Blogs about galaxies, singles ones on in clusters

The quasar 3C 186 and its galaxy (Image NASA, ESA, and M. Chiaberge (STScI and JHU))

An article published in the journal “Astronomy & Astrophysics” describes the discovery of a supermassive black hole pushed out from its galaxy’s core. A team of astronomers led by Marco Chiaberge of the Space Telescope Science Institute in the USA used the Hubble Space Telescope to observe the quasar 3C 186 in which this phenomenon occurred. Another interesting element is that the black hole’s movement may have been accelerated by gravitational waves.

Artist's concept of primordial spiral galaxy with quasar in the background (Image A. Angelich (NRAO/AUI/NSF))

An article published in the journal “Science” describes a research about two very young galaxies that probably look very wimilar to the Milky Way 12 billion years ago. Called ALMA J081740.86+135138.2 and ALMA J120110.26+211756.2, they were observed by a team of astronomers using the ALMA radio telescope as a follow-up of previous research conducted using the light from a quasar behind the two galaxies. The new research showed that the two galaxies are surrounded by a halo of gas and that their star formation rate is rather high.

A HSC-SSP image of a galaxy cluster (Image NAOJ/HSC Project)

At the end of February the first data from the Hyper Suprime-Cam Subaru Strategic Program (HSC-SSP) were released to the public. It’s a kind of cosmic census created using a large digital camera installed on the Subaru Telescope. The National Astronomical Observatory of Japan (NAOJ) developed a dedicated database and interface to use the wealth of data collected. One hope is to be closer to understand the fate of the universe.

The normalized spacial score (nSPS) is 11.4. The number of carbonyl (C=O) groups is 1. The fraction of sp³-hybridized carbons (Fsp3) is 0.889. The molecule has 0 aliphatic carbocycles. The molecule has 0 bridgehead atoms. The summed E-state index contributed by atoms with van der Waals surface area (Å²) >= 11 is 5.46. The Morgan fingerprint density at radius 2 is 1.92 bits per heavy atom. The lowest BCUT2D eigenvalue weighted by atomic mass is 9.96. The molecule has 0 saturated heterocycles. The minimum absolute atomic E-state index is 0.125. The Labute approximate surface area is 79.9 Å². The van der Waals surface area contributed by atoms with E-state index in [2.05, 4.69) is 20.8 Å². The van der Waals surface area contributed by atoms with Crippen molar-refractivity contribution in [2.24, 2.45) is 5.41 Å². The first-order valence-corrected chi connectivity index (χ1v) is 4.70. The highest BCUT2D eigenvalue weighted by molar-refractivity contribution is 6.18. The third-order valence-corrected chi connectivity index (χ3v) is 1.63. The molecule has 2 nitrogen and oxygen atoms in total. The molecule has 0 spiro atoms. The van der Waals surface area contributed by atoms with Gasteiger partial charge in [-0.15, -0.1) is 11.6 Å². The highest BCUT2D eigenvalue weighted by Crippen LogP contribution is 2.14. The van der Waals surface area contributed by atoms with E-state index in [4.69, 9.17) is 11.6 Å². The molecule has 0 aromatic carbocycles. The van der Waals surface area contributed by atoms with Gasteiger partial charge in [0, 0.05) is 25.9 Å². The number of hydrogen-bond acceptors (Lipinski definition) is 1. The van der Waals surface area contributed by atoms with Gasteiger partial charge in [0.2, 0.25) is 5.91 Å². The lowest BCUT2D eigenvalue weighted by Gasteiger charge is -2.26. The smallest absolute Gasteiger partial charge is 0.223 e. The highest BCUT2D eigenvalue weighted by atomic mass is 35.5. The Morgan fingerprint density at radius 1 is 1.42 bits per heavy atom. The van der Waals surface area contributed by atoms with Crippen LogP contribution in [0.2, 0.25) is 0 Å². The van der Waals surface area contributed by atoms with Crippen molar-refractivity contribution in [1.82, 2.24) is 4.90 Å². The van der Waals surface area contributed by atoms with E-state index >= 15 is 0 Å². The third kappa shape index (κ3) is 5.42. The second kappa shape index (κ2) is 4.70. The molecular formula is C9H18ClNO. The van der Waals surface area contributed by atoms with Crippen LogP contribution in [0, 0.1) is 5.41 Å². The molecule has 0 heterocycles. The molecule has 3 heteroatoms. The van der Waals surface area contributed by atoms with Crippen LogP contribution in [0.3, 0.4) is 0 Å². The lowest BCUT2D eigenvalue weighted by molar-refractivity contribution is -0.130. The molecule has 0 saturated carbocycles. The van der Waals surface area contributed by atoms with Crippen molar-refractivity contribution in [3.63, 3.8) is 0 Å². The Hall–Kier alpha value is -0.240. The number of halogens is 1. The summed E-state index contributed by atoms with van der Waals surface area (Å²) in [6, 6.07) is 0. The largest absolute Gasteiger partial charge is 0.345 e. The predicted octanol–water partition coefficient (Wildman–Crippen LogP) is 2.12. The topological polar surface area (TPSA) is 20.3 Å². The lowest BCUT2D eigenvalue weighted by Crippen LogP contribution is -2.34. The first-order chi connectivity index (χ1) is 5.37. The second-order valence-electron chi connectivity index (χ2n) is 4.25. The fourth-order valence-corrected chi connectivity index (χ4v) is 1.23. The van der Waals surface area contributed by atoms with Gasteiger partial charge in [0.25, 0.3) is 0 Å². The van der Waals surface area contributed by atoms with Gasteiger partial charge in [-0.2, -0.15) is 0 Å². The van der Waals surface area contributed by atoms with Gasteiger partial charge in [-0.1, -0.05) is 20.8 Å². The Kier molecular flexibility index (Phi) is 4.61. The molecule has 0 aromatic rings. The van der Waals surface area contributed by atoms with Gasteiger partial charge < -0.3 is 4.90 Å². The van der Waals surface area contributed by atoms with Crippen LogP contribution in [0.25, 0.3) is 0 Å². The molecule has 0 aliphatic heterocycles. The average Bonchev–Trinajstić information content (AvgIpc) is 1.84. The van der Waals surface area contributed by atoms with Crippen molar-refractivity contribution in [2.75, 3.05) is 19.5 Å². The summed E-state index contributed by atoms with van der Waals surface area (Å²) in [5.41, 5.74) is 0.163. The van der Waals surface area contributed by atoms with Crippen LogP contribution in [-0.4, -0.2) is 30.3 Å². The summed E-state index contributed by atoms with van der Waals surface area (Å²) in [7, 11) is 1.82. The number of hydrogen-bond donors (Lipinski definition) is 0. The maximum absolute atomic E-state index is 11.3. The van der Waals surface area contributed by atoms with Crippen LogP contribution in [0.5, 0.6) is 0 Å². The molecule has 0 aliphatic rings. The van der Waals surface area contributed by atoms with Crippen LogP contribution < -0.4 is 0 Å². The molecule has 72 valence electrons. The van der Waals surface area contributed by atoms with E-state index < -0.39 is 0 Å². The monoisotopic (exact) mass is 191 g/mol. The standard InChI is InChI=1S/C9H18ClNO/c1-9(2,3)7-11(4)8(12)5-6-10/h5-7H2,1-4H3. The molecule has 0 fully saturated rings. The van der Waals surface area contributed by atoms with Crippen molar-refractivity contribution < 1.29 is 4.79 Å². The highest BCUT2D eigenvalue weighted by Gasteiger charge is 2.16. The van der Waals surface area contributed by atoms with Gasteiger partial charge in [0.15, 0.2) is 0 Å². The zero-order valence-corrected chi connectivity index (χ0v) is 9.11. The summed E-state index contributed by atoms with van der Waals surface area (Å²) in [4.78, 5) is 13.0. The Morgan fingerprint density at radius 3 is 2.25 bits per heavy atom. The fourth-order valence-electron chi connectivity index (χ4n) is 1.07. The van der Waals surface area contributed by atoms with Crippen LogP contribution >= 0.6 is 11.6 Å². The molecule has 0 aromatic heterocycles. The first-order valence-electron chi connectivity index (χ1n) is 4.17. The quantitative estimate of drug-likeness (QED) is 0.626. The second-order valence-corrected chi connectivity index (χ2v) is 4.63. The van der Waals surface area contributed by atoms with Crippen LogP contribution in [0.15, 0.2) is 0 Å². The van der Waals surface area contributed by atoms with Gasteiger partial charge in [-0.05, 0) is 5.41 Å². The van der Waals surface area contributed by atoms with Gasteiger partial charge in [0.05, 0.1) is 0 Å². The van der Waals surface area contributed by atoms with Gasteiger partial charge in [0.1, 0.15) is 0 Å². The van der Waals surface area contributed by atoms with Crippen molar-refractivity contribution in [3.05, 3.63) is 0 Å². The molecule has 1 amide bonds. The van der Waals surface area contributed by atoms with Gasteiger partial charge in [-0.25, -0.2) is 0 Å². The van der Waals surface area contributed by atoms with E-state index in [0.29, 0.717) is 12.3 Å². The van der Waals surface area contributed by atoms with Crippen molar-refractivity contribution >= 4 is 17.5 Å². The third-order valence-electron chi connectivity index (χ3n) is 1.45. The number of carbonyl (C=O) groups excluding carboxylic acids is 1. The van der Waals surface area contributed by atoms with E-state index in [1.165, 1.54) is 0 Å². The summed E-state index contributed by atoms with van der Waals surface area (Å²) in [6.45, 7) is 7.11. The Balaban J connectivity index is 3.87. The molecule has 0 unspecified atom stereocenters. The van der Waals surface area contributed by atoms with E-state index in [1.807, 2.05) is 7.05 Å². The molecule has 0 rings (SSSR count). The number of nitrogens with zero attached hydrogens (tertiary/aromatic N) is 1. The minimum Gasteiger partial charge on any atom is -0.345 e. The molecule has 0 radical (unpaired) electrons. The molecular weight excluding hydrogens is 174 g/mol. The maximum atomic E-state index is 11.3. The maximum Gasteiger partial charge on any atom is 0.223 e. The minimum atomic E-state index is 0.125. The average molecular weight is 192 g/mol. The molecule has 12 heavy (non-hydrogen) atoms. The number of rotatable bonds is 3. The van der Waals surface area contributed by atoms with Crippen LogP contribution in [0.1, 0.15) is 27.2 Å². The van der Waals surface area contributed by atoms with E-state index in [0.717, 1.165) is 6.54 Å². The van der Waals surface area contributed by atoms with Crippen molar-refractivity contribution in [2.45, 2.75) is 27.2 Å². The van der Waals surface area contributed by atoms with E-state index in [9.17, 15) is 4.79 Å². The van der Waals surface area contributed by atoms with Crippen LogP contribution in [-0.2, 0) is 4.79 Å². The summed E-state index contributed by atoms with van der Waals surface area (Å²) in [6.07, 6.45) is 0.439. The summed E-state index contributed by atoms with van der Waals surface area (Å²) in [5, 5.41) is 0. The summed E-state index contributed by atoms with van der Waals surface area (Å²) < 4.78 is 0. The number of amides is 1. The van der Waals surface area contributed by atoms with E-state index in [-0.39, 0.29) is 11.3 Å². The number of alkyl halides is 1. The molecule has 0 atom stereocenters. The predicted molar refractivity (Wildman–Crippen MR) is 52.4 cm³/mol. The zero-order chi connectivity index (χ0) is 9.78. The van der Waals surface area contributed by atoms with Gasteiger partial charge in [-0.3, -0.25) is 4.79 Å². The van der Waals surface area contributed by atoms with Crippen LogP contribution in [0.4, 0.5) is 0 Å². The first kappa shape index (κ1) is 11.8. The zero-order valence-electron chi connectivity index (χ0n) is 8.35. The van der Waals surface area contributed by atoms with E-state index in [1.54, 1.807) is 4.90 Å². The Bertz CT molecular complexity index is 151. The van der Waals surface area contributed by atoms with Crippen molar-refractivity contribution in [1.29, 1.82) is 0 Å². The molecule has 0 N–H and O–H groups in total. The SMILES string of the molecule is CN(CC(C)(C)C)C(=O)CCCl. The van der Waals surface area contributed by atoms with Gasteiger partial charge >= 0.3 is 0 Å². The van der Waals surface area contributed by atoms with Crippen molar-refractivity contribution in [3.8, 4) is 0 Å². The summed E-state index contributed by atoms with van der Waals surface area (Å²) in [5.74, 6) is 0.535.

Artistic concept of the galaxy A2744_YD4 (Image ESO/M. Kornmesser)

An article to be published in the journal “The Astrophysical Journal Letters” describes a research about the galaxy A2744_YD4, the most distant observed with the ALMA radio telescope. A team of astronomers led by Nicolas Laporte of University College London also used the X-shooter instrument on ESO’s VLT to confirm that we’re seeing A2744_YD4 as it was about six hundred million years after the Big Bang. The most interesting thing is the dust detection indicating that there were already several supernovae.

Artist's concept of a supermassive black hole with ultrafast winds (Image ESA)

An article published in the journal “Nature” describes the most detailed observations of incredibly fast winds that travel at speeds of up to 71,000 km/s, nearly a quarter of the speed of light, near a supermassive black hole. A team of researchers used NASA’s NuSTAR and ESA’s XMM-Newton space telescopes to observe this phenomenon at the center of the galaxy IRAS 13224-3809 recording very quick temperature changes.